To calculate your taxable gain, you would take your final sale price minus your cost basis (the original price you paid plus any fees related to the sale of the item):

$700 (sale price) – $190 (the original price + fees) = $510 (capital gain)

Since the buyer paid for shipping, you’d be left with a net profit of $510, and you’d report that income as a capital gain on your tax return.

As you can see from this example, certain expenses can be added to your cost basis to lower your gain. If you’re a hobby seller, you can lower your gain by subtracting seller fees paid to the online marketplace. However, the IRS does not let you deduct hobby expenses, like the cost of restoring the furniture or any costs related to shipping the item.

If you are selling as a business, you have more deductible expenses, which can reduce your taxable income. Any profits you make when selling as a business are considered business income and reported using Schedule C.

How to know when a sale isn’t taxable

If you sold an item at a net loss against its original cost basis, there is no gain to report — instead, you’d report it as a loss and will not be responsible for any income taxes on the sale.

Unprofitable item scenario:

You are having a “virtual garage sale” online and selling personal items you no longer use. One of the items you are selling is an old gaming console. You originally bought the console in new condition several years ago for $300, and you sold it online in 2023 for $50.

Since you sold the item for less than your original cost basis ($300), you do not need to pay any income taxes on the $50 you received from the sale. You’ll report the sale as a loss using Schedule 1 or Schedule D on your tax return, but it will amount to $0 in taxable gains.

Unique scenarios: Inherited items

Certain types of items come with their own special rules. One of the more common ones is how to price and calculate profits when selling inherited items.

How do I determine the cost basis of items I have inherited?

The cost basis of inherited assets is typically determined at the time of inheritance using fair market value (FMV). Fair market value is the current value of your item in an open market.

When calculating your cost basis using FMV, make sure you consider the item’s condition when it was inherited. If you cannot easily determine the fair market value of an item by looking at comparable sales of similar items, it might be best to get an expert appraisal.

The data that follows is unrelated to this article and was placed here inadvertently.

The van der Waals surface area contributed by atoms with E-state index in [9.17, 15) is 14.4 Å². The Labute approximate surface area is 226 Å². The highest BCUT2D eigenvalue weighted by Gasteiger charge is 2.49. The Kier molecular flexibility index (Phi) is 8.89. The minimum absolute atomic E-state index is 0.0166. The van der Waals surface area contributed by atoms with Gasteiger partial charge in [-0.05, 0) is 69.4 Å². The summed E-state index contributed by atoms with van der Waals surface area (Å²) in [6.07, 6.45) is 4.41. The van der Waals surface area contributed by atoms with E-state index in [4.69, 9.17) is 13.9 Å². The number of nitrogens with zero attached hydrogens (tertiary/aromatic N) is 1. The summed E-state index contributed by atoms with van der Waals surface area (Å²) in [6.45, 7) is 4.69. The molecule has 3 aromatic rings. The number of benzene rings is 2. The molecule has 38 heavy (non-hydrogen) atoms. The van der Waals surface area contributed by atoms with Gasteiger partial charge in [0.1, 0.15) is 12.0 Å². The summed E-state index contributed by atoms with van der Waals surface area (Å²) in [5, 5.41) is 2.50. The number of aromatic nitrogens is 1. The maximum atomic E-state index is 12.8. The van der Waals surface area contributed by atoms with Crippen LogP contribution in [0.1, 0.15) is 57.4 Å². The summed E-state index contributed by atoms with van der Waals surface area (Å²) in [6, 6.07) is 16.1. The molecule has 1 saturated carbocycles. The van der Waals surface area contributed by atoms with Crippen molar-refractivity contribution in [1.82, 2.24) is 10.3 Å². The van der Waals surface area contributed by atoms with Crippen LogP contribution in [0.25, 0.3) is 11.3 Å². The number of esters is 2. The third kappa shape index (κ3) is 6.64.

Can I just use the value of a similar item sold online to determine the inherited item’s worth?

Yes, this is an acceptable way to determine the fair market value for most items. You can research what other people are paying for the same item in a similar condition and use that information to reasonably determine your item’s fair market value.

What proof do I need to keep for fair market value substantiation in this instance?

There is no “one size fits all” in keeping records. When you research the FMV of an item, you can record proof by getting an expert appraisal, taking a screenshot of what similar items are selling for online, creating a PDF, printing out the page — whatever method works best for you. Make sure to also record the date of the screenshots, printouts, or another form of proof for context. The method doesn’t matter as long as you have some proof in case the IRS asks for it.

Can I use the amount I sold the inherited item for to determine its FMV?

The IRS typically will not accept the item’s final sale price as proof of fair market value. As mentioned above, you should ideally have either an appraisal or recorded proof of similar items sold for the same price to substantiate how you determined the FMV at the time of inheritance.

Inherited item scenario:

Now let’s look at an example. Say you inherited an antique from a relative upon their death in 2020. You had the item appraised, showing that the item’s fair market value at the relative’s time of death was $3,000. You sell the item online in 2023 for $3,800 and pay $50 in shipping costs. You also pay the online marketplace $490.50 in seller fees.

Here’s how you would determine your taxable income on the inherited item:

$3,800 (sale price) – $3,000 (fair market value at time of inheritance) – $490.50 (seller fees) = $309.50 gain

You’d report $309.50 as taxable income when filing your 2023 tax return. Because you are not selling as a business, you would be unable to deduct the $50 you spent on shipping the item.

This article is for informational purposes only and not legal or financial advice.